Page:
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September 16, 2014 / 21 Elul, 5774
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Special Needs

       I have often written about how important respite is for the caregiver. A break from the daily care of a chronically ill loved one is vital in order for the care to continue in a warm, loving manner. But while that break in routine is happening, it is very important that the respite worker understand the specific needs of a Jewish person. In fact it is vital for everyone who comes in contact with the chronically ill person and his/her family to have an understanding of our Halachah and tradition in order to treat the clients appropriately and with sensitivity. This requires education of the professional and volunteer caregivers. Without it, the quality of a person’s life will certainly be diminished.

 

         Jenny was Orthodox. Her children were not. When Jenny had a stroke, she lost the use of her hands and could not speak. She needed to be fed and have her basic needs attended to by another. Her daughters did their best to keep her happy and comfortable in her own home. She had 24-hour care from some “very lovely and kind” caregivers who came highly recommended. Jenny’s children never thought of informing the caregiver about kashrus, because they bought all the food, and made sure it was strictly kosher, as their mother would want. Jenny could not inform her children of problems because she could not speak.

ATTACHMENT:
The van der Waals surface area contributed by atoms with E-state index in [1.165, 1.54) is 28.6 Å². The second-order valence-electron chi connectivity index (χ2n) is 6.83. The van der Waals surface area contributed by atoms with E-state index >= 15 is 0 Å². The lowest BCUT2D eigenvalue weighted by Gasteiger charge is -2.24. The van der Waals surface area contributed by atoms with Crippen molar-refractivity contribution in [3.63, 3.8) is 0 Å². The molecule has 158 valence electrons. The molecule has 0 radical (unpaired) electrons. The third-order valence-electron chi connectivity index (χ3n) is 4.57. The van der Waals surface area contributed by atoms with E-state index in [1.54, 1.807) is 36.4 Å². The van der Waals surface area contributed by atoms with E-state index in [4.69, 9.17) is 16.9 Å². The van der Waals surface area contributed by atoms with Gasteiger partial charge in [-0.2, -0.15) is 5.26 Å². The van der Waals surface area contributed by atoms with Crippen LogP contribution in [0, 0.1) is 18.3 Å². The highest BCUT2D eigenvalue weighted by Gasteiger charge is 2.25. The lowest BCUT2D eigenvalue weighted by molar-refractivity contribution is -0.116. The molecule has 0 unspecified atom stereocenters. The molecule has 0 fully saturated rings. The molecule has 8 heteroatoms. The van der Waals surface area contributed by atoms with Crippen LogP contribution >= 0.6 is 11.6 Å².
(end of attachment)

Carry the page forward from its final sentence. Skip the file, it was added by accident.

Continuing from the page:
One day Jenny’s sister arrived just as she was finishing lunch. Jenny was crying and agitated. Her sister saw what the problem was immediately. The caregiver was insisting that Jenny drink a glass of milk with a meat meal. The caregiver had no idea why Jenny was so upset. She attributed the agitation to the stroke. She told Jenny’s sister that Jenny was often agitated around mealtime. When the sister explained about the separation of milk and meat, the caregiver was devastated. She had never heard of this.

 

         Martin had Multiple Sclerosis. He could not care for himself and needed to be placed in care. His mind was sound. He took part in choosing his own facility and, being Orthodox, chose one that was kosher and met his religious needs. Martin was surprised to discover that his lunch was usually a meat meal and supper, served only four hours later, was dairy. When Martin complained about this, because he observed the six hours of separation between meat and milk, the facility was shocked. It seemed no one had ever brought this up before. Some of the staff had no idea what the problem was.